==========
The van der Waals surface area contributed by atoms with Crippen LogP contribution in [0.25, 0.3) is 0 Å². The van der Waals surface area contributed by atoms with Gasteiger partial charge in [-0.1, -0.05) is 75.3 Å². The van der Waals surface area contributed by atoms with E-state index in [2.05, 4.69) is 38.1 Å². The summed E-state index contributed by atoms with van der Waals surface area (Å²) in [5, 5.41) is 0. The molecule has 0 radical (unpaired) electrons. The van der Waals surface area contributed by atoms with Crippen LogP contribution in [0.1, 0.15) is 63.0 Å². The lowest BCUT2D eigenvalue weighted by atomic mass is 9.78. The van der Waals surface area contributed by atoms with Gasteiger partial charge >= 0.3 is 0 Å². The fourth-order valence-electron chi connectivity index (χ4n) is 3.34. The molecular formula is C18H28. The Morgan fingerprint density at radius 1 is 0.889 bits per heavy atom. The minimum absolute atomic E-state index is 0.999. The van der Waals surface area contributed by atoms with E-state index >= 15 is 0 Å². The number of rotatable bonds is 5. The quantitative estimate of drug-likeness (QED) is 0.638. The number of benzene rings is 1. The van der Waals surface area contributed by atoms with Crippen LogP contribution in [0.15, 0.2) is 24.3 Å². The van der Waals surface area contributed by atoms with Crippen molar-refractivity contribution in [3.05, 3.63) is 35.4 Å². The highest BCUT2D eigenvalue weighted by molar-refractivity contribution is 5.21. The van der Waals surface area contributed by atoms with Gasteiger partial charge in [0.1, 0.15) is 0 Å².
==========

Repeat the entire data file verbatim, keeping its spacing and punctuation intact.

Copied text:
The van der Waals surface area contributed by atoms with Crippen LogP contribution in [0.25, 0.3) is 0 Å². The van der Waals surface area contributed by atoms with Gasteiger partial charge in [-0.1, -0.05) is 75.3 Å². The van der Waals surface area contributed by atoms with E-state index in [2.05, 4.69) is 38.1 Å². The summed E-state index contributed by atoms with van der Waals surface area (Å²) in [5, 5.41) is 0. The molecule has 0 radical (unpaired) electrons. The van der Waals surface area contributed by atoms with Crippen LogP contribution in [0.1, 0.15) is 63.0 Å². The lowest BCUT2D eigenvalue weighted by atomic mass is 9.78. The van der Waals surface area contributed by atoms with Gasteiger partial charge >= 0.3 is 0 Å². The fourth-order valence-electron chi connectivity index (χ4n) is 3.34. The molecular formula is C18H28. The Morgan fingerprint density at radius 1 is 0.889 bits per heavy atom. The minimum absolute atomic E-state index is 0.999. The van der Waals surface area contributed by atoms with E-state index >= 15 is 0 Å². The number of rotatable bonds is 5. The quantitative estimate of drug-likeness (QED) is 0.638. The number of benzene rings is 1. The van der Waals surface area contributed by atoms with Crippen LogP contribution in [0.15, 0.2) is 24.3 Å². The van der Waals surface area contributed by atoms with Crippen molar-refractivity contribution in [3.05, 3.63) is 35.4 Å². The highest BCUT2D eigenvalue weighted by molar-refractivity contribution is 5.21. The van der Waals surface area contributed by atoms with Gasteiger partial charge in [0.1, 0.15) is 0 Å².